It’s been a year since Betr, the micro-betting company launched by YouTuber-turned-boxer Jake Paul and sports betting exec Joey Levy launched. The company, which had a unique strategy in that it launched as a media business first and then layered a sports betting business on top, started by creating 10 videos a day in an effort to build an audience base it could then monetize.
Today, Betr is operational in Ohio and Massachusetts and is valued at $300 million. Speaking to EGR, Betr CEO Levy said he views the company as a “sports betting-focused media company,” and has used the brand awareness and affinity generated by the company’s content endeavors as a way to convert audiences over to the Betr betting product. Levy added that the media efforts have contributed to what he sees as “best-in-class brand awareness and brand affinity” and that the company now has a $0 customer acquisition cost. “The brand we’ve developed provides this halo effect that we think will contribute to best-in-class efficiency on the paid user acquisition and retention side.”
Betr’s biggest competitors are FanDuel and DraftKings, which have also been using content to draw audiences in a competitive market. DraftKings now streams video content 24/7 on Samsung TV Plus and its own site. FanDuel also launched a streaming service in September last year and plans to license podcasts from Spotify-owned Ringer.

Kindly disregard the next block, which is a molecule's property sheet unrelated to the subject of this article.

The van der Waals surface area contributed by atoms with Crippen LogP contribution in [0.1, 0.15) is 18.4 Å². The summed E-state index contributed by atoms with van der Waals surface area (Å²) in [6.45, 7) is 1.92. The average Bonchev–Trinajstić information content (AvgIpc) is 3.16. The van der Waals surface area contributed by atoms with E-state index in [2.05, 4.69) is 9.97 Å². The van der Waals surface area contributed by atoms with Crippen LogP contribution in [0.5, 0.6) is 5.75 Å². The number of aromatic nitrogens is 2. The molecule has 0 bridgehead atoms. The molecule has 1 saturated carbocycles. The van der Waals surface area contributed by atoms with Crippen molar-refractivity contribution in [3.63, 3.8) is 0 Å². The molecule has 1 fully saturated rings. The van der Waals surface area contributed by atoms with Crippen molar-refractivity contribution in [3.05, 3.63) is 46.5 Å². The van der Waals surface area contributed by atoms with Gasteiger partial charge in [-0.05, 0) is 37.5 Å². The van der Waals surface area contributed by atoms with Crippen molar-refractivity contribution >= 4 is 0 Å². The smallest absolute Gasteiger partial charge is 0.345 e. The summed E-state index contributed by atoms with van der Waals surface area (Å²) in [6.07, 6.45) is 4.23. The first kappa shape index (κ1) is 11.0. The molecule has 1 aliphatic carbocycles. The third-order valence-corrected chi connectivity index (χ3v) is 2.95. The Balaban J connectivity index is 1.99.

Levy says that despite going up against those two giants, there is still a lot of market left to be captured. “There are very sophisticated operators out there that are very well capitalized in OSB, fantasy, and media – but we’re doing all three at the same time.”
Levy’s comments – and the continued growth of the sports betting-media love affair – also imply that Penn’s well-publicized breakup with Barstool Sports wasn’t necessarily a sign that things on that front will slow down. Instead, it appears that the Penn/Barstool breakdown has made more brands wary of acquisitions as a way to build publishing operations. For many, the advantages of building in-house over buying existing properties include not having to deal with the messy business of post-acquisition integration, and potentially a much more cohesive editorial organization that feels part of the main business.